GERMANY, Frankfurt. Sustainability is a catalyst for change and innovation in the meat industry. Political requirements and nutrition-conscious consumers are driving producers and manufacturers to act. The meat processing industry is responding to this with technological innovations, but also with fundamental corporate commitments.
The influence of meat consumption on the greenhouse effect is undisputed. In Germany alone, 42.7 mill. t of CO2 per year are attributable to meat consumption, in addition to water consumption of 60 trillion liters. The average water footprint per calorie is particularly high for beef, about twenty times higher than for cereals. It is estimated that switching to a diet, low in meat, could result in water savings of 11 to 35%.
The meat processing industry is one of the high energy-intensive sectors. Heating and cooling food requires large amounts of energy. Cold is needed to chill meat to ensure food safety, among other things. Heat is needed for cooking, steaming, simmering, sterilization and cleaning. In addition, there is water consumption for cleaning and disinfecting manufacturing facilities.
Of course, water must also be heated accordingly. As in many other industries, this is still largely done using fossil fuels. In addition to efforts to increase energy efficiency, switching to renewable energies - and thus reducing the carbon footprint - is therefore another lever for greater sustainability in the meat processing industry.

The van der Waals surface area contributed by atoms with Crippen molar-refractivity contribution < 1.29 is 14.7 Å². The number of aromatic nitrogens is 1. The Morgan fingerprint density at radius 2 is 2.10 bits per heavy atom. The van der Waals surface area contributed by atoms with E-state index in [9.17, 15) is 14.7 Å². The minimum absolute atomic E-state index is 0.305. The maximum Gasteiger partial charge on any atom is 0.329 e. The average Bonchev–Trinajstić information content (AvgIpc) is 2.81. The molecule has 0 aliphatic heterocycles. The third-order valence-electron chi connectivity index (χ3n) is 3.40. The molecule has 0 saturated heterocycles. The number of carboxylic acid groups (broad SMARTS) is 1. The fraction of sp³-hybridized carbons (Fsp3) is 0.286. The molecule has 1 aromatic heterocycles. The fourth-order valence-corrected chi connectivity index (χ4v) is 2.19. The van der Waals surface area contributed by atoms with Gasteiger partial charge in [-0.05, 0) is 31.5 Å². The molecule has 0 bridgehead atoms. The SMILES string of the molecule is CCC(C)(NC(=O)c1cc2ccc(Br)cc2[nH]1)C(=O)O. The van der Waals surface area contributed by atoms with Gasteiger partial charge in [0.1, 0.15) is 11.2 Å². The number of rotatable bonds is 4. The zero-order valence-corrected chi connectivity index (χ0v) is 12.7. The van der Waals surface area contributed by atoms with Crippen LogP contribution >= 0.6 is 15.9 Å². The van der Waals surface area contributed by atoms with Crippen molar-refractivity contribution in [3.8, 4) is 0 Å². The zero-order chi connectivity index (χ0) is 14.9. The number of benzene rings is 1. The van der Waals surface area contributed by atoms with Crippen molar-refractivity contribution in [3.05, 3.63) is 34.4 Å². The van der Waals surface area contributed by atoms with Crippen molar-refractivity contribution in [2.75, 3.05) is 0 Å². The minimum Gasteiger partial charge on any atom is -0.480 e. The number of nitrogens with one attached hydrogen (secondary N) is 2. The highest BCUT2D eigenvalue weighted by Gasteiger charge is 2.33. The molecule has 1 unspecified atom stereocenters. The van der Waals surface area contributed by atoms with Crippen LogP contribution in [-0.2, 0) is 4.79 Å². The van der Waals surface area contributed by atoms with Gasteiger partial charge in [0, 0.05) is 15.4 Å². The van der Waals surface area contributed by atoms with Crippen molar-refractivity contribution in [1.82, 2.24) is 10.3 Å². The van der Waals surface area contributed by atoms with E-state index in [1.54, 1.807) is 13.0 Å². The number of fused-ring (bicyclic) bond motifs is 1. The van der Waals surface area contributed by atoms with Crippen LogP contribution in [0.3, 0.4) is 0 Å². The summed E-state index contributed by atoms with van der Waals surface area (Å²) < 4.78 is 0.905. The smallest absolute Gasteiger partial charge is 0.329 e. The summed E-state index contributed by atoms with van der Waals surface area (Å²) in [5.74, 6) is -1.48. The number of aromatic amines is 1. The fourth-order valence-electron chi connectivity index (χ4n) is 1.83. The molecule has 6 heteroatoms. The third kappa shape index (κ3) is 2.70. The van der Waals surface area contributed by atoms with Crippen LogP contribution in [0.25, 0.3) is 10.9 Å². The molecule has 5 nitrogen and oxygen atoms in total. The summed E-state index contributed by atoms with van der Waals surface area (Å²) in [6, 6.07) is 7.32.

Energy-efficient refrigeration and heat pump solutions can improve energy efficiency in heating and cooling by up to 70%. Waste heat, which would otherwise be wasted, is reused and diverted to other processes such as water and brine heating, drying, cooking, blanching, pickling, pasteurizing, sterilizing, dehydrating and cleaning. To ensure a sustainable cold chain, compressor-based process cooling systems, among others, are used to provide thermally optimal production environments - not only for the food itself, but also for storage and distribution areas.
Savings can also be achieved through modern drive technology, such as servo motors. Energy-efficient, frequency-controlled drives achieve energy savings of up to 25%, and switch-on or switch-over current peaks are reduced. In addition, the motors are water-cooled and thus offer the possibility of direct use or recovery of waste heat.
Another step towards sustainability are machines with durable components and modern hygienic design, such as welded and rounded edges and recessed flush covers. They offer less contact surface for dirt and germs, and cleaning requires less water and energy. In addition, cleaning times are shortened by automatic cleaning-in-place (CIP) equipment.
With regard to food safety, the motto for water consumption is: "As much as necessary, as little as possible”. In order to reduce water consumption to a minimum, various options are to be considered, such as recycling wastewater in company-owned or municipal wastewater treatment plants. Innovative monitoring and measuring systems that analyze water consumption and identify parameters for further reduction are also of great help.
When it comes to renewable energies, solar thermal energy, heat pumps, biogas or biomass are suitable, since most processes require temperatures below 100 to 120 degrees. With cogeneration, electricity and heat can be efficiently provided from biogas or biomass from residual materials.
The EU is promoting efforts to improve energy management, for example through projects such as ICCEE ("improving cold chain energy efficiency"). The aim of the project is to improve the energy efficiency of the entire cold chain of the food and beverage sector for small and medium-sized companies. For various sectors such as meat or beverages, the Food Testing Institute offers workshops on this.